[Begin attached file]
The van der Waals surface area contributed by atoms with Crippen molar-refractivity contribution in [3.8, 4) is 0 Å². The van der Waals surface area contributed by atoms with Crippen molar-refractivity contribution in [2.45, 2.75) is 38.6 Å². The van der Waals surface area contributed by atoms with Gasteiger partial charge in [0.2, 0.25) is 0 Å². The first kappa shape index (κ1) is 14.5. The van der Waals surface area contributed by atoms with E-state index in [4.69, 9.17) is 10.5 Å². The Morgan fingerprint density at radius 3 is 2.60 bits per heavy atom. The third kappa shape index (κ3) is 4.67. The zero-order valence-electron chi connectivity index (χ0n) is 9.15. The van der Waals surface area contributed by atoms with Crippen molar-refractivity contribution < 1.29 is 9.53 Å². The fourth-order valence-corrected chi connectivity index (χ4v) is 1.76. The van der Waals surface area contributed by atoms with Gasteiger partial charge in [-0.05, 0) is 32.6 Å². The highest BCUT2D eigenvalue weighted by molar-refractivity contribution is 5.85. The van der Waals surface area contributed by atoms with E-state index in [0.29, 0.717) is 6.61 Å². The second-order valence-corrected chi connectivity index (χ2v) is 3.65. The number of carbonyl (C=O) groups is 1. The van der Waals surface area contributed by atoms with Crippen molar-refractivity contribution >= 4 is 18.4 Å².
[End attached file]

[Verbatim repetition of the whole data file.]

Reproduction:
The van der Waals surface area contributed by atoms with Crippen molar-refractivity contribution in [3.8, 4) is 0 Å². The van der Waals surface area contributed by atoms with Crippen molar-refractivity contribution in [2.45, 2.75) is 38.6 Å². The van der Waals surface area contributed by atoms with Gasteiger partial charge in [0.2, 0.25) is 0 Å². The first kappa shape index (κ1) is 14.5. The van der Waals surface area contributed by atoms with E-state index in [4.69, 9.17) is 10.5 Å². The Morgan fingerprint density at radius 3 is 2.60 bits per heavy atom. The third kappa shape index (κ3) is 4.67. The zero-order valence-electron chi connectivity index (χ0n) is 9.15. The van der Waals surface area contributed by atoms with Crippen molar-refractivity contribution < 1.29 is 9.53 Å². The fourth-order valence-corrected chi connectivity index (χ4v) is 1.76. The van der Waals surface area contributed by atoms with Gasteiger partial charge in [-0.05, 0) is 32.6 Å². The highest BCUT2D eigenvalue weighted by molar-refractivity contribution is 5.85. The van der Waals surface area contributed by atoms with E-state index in [0.29, 0.717) is 6.61 Å². The second-order valence-corrected chi connectivity index (χ2v) is 3.65. The number of carbonyl (C=O) groups is 1. The van der Waals surface area contributed by atoms with Crippen molar-refractivity contribution >= 4 is 18.4 Å².